Easter Bunny

with other Activities • ALL FREE/DONATIONS Where: 908 Joe McIntosh Rd., Plant City When: March 30 & 31 • Time: 2 p.m. til 6 p.m. Phone: 813.759.3345

In co-operation with Operation Lifesaver Highway-Rail Grade Crossing Safety Program W W W. I N T H E F I E L D M A G A Z I N E . C O M

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PHOTOS Courtesy of Ron O’Connor, Farm Credit

The Florida state Fair hosted the annual “Fresh From Florida” breakfast, sponsored by Farm Credit of Central Florida, in the Ag Hall of Fame Building. Attendees enjoyed a farm fresh breakfast

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by visiting the various booths on display in the building. In attendance were many Florida agriculture leaders, including the Florida Commissioner of Agriculture, Adam Putnam.

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Truck Review

Ford F-150

2012 Ford F-150 delivers even more of what customers are looking for with a new FX appearance package and several new technologies and driveline upgrades. They include the addition of Hill Start Assist, a new automatic 4x4 system for Lariat trim level and above, and greatly expanded availability of electronic locking rear axles on 3.5-liter and 5.0-liter engines. Debuting stealthy, flat-black accents, the FX appearance package offers a unique 20-inch flat-black wheel, a stylized bodyside graphic and black badges with red lettering. Customized interior touches include black leather seating surfaces with red trim, brushed-metal accents and a red-stitched steering wheel. All of the upgrades complement the fuel-efficient and powerful powertrain offerings that debuted in 2011. The powertrain lineup delivers a mix of best-in-class horsepower, torque, capability and fuel economy, with each engine mated to a six-speed automatic transmission.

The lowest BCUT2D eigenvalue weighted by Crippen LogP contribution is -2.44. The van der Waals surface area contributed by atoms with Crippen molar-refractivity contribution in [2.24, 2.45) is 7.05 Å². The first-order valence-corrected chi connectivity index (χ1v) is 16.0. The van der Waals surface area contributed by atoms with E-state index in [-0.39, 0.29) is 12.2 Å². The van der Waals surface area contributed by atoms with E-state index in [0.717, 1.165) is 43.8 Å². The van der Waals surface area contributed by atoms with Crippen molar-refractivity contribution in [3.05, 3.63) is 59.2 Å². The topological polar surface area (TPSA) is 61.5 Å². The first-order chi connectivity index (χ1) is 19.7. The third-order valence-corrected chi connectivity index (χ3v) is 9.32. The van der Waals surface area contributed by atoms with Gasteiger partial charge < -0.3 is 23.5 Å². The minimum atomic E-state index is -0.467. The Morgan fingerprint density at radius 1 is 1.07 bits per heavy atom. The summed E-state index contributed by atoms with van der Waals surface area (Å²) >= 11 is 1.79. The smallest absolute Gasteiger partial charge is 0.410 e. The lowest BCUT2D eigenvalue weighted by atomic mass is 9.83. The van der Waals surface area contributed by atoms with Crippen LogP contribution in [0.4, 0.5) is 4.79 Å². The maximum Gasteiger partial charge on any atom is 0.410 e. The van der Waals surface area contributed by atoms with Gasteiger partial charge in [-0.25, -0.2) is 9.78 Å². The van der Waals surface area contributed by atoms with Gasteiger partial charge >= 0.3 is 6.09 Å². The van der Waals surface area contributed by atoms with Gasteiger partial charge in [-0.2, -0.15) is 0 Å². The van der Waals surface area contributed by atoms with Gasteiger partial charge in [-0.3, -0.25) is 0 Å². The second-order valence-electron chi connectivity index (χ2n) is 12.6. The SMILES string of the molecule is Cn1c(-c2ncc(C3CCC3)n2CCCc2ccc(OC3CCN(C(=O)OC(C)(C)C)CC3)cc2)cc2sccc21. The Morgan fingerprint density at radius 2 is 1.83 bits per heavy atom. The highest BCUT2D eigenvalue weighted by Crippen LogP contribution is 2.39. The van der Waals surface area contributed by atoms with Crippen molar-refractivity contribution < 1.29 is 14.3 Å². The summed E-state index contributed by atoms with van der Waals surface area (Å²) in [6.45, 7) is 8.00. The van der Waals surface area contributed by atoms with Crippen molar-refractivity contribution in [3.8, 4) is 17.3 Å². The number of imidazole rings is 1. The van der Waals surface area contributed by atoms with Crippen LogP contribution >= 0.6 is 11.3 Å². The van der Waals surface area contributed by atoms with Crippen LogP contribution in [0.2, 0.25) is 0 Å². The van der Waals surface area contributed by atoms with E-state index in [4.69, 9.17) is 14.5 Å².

ENHANCED CAPABILITY

New Chevy 3500 Regular Cab Chassis 2WD, 12' FLATBED, 11,400lb GVWR, Duramax Diesel (NO UREA TANK), Allison 6 speed automatic, AC, AM/FM Stereo, Locking Differential, Cruise Control, Integrated Trailer Brake Controller, Dual Air Bag, Security Features, Daytime Running Lights, Intermittent Wipers, Power Brakes. Pricing includes all eligible rebates and incentives assigned to dealer. Prices are plus tax, tag, and $99 dealer fee unless you have or are eligible for a GM FAN, call today to see if you are eligible for additional incentives or discounts. This truck is ready to work! Call us today at 813-359-5420.